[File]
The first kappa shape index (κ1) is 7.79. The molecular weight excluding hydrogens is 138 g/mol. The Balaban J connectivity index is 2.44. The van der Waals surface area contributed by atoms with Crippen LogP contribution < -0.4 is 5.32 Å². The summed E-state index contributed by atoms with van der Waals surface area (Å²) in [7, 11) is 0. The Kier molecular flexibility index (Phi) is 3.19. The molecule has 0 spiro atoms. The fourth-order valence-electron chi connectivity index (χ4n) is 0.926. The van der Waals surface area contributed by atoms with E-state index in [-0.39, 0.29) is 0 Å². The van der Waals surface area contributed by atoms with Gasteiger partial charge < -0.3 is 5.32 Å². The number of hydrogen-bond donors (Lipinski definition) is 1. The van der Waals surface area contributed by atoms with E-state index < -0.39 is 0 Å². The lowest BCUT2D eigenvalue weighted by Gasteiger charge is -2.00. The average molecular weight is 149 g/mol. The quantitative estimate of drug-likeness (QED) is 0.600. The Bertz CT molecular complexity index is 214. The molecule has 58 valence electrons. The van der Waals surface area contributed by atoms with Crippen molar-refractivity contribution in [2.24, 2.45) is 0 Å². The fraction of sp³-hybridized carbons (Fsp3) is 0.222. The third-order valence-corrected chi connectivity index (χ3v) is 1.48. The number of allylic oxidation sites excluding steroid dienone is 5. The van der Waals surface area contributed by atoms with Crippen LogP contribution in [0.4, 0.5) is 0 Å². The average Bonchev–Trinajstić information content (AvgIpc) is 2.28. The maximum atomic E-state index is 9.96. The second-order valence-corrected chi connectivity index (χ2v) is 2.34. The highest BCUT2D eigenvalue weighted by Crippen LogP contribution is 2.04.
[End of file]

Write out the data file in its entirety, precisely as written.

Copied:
The first kappa shape index (κ1) is 7.79. The molecular weight excluding hydrogens is 138 g/mol. The Balaban J connectivity index is 2.44. The van der Waals surface area contributed by atoms with Crippen LogP contribution < -0.4 is 5.32 Å². The summed E-state index contributed by atoms with van der Waals surface area (Å²) in [7, 11) is 0. The Kier molecular flexibility index (Phi) is 3.19. The molecule has 0 spiro atoms. The fourth-order valence-electron chi connectivity index (χ4n) is 0.926. The van der Waals surface area contributed by atoms with E-state index in [-0.39, 0.29) is 0 Å². The van der Waals surface area contributed by atoms with Gasteiger partial charge < -0.3 is 5.32 Å². The number of hydrogen-bond donors (Lipinski definition) is 1. The van der Waals surface area contributed by atoms with E-state index < -0.39 is 0 Å². The lowest BCUT2D eigenvalue weighted by Gasteiger charge is -2.00. The average molecular weight is 149 g/mol. The quantitative estimate of drug-likeness (QED) is 0.600. The Bertz CT molecular complexity index is 214. The molecule has 58 valence electrons. The van der Waals surface area contributed by atoms with Crippen molar-refractivity contribution in [2.24, 2.45) is 0 Å². The fraction of sp³-hybridized carbons (Fsp3) is 0.222. The third-order valence-corrected chi connectivity index (χ3v) is 1.48. The number of allylic oxidation sites excluding steroid dienone is 5. The van der Waals surface area contributed by atoms with Crippen LogP contribution in [0.4, 0.5) is 0 Å². The average Bonchev–Trinajstić information content (AvgIpc) is 2.28. The maximum atomic E-state index is 9.96. The second-order valence-corrected chi connectivity index (χ2v) is 2.34. The highest BCUT2D eigenvalue weighted by Crippen LogP contribution is 2.04.